Cussedness Corner

"My work may be garbage but it's good garbage." Mickey Spillane

Tolerance challenged.


I have to admit that I suffer from a bit of prejudice against Islam.  It is not connected to 9/11.  It got its start in 1976.  I had a favorite older cousin, named JoAnn, whom we called just Ann.  She worked for the Foriegn Service and spent several years in Pakistan attached to the US Embassy in Karachi.  Ann was sweet and a bit crazy (pleasantly so) and I adored her.

When I was ten years old, Ann returned to the states with her Fiancé, Don Smith, in tow.  Don was full of funny stories and immediately became a favorite among the younger cousins like myself.  The story of how Don and Ann met hit me in all of the most secretly romantic aspects of my nature.

Pakistan and India were having one of their frequent quarrels.  Ann and some of the embassy staff had gone up onto the roof and were watching bombs dropping from planes in the distance.  Don sat down beside her and started talking.  I no longer remember the funny thing Don said to her that got her attention; but a few months later, they were engaged and back stateside.

Whenever they came home, Ann’s mother, Aunt Tommy (short for Tomasina) would throw a big gathering of our family and once dinner was over, all of us kids would form a circle on the floor to listen to the stories that Don told.

One of the family stories that I still remember was how one snowy winter in Vermont, Ann and Don had a quarrel and Ann decided she was going to leave him.  She took off in the middle of an incipient snowstorm (none of my family has much sense) and went racing off in one of their jeeps.  And a few minutes later Ann drove straight into a snowbank and got stuck.  She used the CB to radio Don.  He went and dug her out of the snowbank.  Kiss and make up time followed.  I’ll never forget the chagrined look on Ann’s face as she told her half of it.  Then Don told his half, concerning what it was like to go racing out in a snow storm to rescue her.  All of us kids were laughing by that point.  The humor was in the way they told it, full of smiles and chuckling.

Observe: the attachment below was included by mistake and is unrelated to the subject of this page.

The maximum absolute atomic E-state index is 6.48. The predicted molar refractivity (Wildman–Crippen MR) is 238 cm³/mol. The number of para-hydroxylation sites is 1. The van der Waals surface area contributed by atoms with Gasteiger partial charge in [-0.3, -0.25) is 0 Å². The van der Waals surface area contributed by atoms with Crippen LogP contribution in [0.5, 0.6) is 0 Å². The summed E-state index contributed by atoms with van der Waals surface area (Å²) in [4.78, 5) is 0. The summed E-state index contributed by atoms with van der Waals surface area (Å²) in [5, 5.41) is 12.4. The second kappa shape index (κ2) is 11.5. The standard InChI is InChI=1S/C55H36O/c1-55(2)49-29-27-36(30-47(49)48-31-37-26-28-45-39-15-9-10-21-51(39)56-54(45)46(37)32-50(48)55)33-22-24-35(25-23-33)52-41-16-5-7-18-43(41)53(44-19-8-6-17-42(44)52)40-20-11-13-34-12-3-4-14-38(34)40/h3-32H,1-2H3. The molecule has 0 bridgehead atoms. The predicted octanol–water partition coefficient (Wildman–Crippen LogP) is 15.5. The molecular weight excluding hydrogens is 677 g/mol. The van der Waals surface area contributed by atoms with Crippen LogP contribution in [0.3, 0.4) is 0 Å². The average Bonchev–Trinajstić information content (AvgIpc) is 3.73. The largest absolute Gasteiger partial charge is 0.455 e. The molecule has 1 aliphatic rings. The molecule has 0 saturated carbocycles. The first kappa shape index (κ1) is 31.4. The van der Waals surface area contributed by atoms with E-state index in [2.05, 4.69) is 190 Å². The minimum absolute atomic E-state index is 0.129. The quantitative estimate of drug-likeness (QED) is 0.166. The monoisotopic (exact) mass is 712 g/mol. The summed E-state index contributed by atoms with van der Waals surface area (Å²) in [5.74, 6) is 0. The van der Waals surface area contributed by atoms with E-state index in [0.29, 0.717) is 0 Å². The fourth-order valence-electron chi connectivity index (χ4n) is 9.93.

By that time, Don was working for Rockwell International.  Since he was fluent in Farsi, Don primarily worked in the Middle East.  In 1976 (I think it was either October or November), while I was attending Briarcliff College in NY, Mama called the college and had them pull me out of class.  Don was dead.

He and two other American employees of  Rockwell in Iran, had been cut off on their way to work and gunned down by terrorists.

The Shah gave each of the three widows a huge sum of money (doesn’t really make up for anything) and Ann was instantly wealthy.

Ann went fifteen years before remarrying.  Don was not an easy man to replace in her heart.

That was the beginning of my becoming tolerance challenged toward Islam.

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This entry was posted on September 29, 2008 by in childhood in the 1960s, Janrae Frank, memoir and tagged , .

Janrae Frank

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